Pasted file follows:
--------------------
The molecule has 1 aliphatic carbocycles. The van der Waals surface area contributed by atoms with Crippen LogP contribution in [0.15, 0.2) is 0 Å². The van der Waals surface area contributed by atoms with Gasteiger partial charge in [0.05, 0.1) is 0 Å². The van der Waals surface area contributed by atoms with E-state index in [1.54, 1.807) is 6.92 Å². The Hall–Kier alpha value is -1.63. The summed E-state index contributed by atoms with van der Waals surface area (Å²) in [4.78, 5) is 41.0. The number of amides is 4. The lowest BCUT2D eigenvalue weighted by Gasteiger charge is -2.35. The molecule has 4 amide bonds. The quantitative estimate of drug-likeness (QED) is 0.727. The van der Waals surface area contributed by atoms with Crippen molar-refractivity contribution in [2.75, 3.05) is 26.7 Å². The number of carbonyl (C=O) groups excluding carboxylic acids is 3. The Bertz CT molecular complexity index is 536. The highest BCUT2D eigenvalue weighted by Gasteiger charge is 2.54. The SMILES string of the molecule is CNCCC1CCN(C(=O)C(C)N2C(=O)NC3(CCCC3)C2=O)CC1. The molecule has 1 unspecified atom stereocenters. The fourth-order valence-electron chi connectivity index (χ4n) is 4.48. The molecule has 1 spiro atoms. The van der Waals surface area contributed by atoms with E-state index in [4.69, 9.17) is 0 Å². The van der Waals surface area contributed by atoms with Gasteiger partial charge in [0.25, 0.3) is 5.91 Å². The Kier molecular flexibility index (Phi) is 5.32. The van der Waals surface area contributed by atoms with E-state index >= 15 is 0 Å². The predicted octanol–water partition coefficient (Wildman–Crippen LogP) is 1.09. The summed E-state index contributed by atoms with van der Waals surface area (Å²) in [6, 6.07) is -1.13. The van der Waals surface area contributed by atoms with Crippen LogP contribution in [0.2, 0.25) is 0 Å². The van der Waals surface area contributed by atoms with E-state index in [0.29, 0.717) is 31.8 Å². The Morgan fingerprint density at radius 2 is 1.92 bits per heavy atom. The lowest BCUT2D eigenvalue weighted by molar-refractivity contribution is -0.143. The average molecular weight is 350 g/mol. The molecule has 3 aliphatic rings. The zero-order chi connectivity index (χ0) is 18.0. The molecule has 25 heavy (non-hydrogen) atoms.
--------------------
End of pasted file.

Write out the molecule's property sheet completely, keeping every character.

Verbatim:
The molecule has 1 aliphatic carbocycles. The van der Waals surface area contributed by atoms with Crippen LogP contribution in [0.15, 0.2) is 0 Å². The van der Waals surface area contributed by atoms with Gasteiger partial charge in [0.05, 0.1) is 0 Å². The van der Waals surface area contributed by atoms with E-state index in [1.54, 1.807) is 6.92 Å². The Hall–Kier alpha value is -1.63. The summed E-state index contributed by atoms with van der Waals surface area (Å²) in [4.78, 5) is 41.0. The number of amides is 4. The lowest BCUT2D eigenvalue weighted by Gasteiger charge is -2.35. The molecule has 4 amide bonds. The quantitative estimate of drug-likeness (QED) is 0.727. The van der Waals surface area contributed by atoms with Crippen molar-refractivity contribution in [2.75, 3.05) is 26.7 Å². The number of carbonyl (C=O) groups excluding carboxylic acids is 3. The Bertz CT molecular complexity index is 536. The highest BCUT2D eigenvalue weighted by Gasteiger charge is 2.54. The SMILES string of the molecule is CNCCC1CCN(C(=O)C(C)N2C(=O)NC3(CCCC3)C2=O)CC1. The molecule has 1 unspecified atom stereocenters. The fourth-order valence-electron chi connectivity index (χ4n) is 4.48. The molecule has 1 spiro atoms. The van der Waals surface area contributed by atoms with E-state index in [4.69, 9.17) is 0 Å². The van der Waals surface area contributed by atoms with Gasteiger partial charge in [0.25, 0.3) is 5.91 Å². The Kier molecular flexibility index (Phi) is 5.32. The van der Waals surface area contributed by atoms with E-state index >= 15 is 0 Å². The predicted octanol–water partition coefficient (Wildman–Crippen LogP) is 1.09. The summed E-state index contributed by atoms with van der Waals surface area (Å²) in [6, 6.07) is -1.13. The van der Waals surface area contributed by atoms with Crippen LogP contribution in [0.2, 0.25) is 0 Å². The van der Waals surface area contributed by atoms with E-state index in [0.29, 0.717) is 31.8 Å². The Morgan fingerprint density at radius 2 is 1.92 bits per heavy atom. The lowest BCUT2D eigenvalue weighted by molar-refractivity contribution is -0.143. The average molecular weight is 350 g/mol. The molecule has 3 aliphatic rings. The zero-order chi connectivity index (χ0) is 18.0. The molecule has 25 heavy (non-hydrogen) atoms.